In addition to attracting predatory insects, marigold are great forage for bees, butterflies, and other pollinators because of their long bloom season.
In Nepal, marigolds are highly celebrated and called “hundred-leafed flower”, referring to its many petals per blossom head. It is the main flower used in garlands and decorations at weddings, festivals and religious events.Americanmeadows.com
gardening with marigolds
Marigold or Tagetes is a genus of annual or perennial, mostly herbaceous plants in the sunflower family. Its common name is derived from English “Mary’s Gold” and the Latin name Tagets is from the Roman mythology, named after Tags a prophet in the Etruscan religion. Marigolds, range in size from the tiny dwarf (6 inches) to lofty (4 foot), and the spectrum of color, from pale butter yellow to bright red and with many bi-colors in shades of orange, peach, and burgundy, offers approximately 50 species with new species available each year So there is a marigold to fit into almost every garden.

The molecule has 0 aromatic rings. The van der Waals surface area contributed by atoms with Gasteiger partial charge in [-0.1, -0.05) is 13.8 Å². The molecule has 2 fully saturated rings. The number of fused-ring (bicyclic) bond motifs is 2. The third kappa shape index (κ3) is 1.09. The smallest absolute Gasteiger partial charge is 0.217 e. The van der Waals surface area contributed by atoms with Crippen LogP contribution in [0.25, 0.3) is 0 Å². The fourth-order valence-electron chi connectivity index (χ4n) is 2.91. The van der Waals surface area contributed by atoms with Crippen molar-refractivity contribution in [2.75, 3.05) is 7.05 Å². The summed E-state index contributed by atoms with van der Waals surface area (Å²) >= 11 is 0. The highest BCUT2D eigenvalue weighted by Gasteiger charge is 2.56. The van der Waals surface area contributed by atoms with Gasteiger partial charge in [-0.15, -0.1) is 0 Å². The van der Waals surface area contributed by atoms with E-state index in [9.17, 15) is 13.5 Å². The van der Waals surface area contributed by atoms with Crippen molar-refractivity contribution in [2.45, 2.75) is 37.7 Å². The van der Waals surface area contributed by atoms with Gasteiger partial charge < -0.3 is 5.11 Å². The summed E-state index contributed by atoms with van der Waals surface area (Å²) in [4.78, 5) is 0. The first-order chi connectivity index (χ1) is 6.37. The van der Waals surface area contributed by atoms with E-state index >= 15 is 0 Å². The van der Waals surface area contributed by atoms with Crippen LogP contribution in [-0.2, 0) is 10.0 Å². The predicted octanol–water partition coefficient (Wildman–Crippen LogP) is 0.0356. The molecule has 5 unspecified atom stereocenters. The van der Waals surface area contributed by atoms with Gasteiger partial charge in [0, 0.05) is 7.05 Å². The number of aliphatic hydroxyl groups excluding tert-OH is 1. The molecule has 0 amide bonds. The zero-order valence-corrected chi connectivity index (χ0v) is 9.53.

To attract more pollinators plant marigolds in a dense bunch or along a boarder companioned with other pollinator friendly perennials and annuals. Marigolds as a boarder can create a clean divide from your lawn.
Using marigolds along fences or walls makes for a colorful contrasting backdrop for plantings. This is an ideal place to ry some of the tall stemmed varieties.
photo – yardener
Marigolds make a colorful splash in a rock garden. Their hardy drought resistance make them ideal companions in areas that other flowers cannot grow and thrive. Just dig a spot in the crevices for seedlings , mulch well and bloom!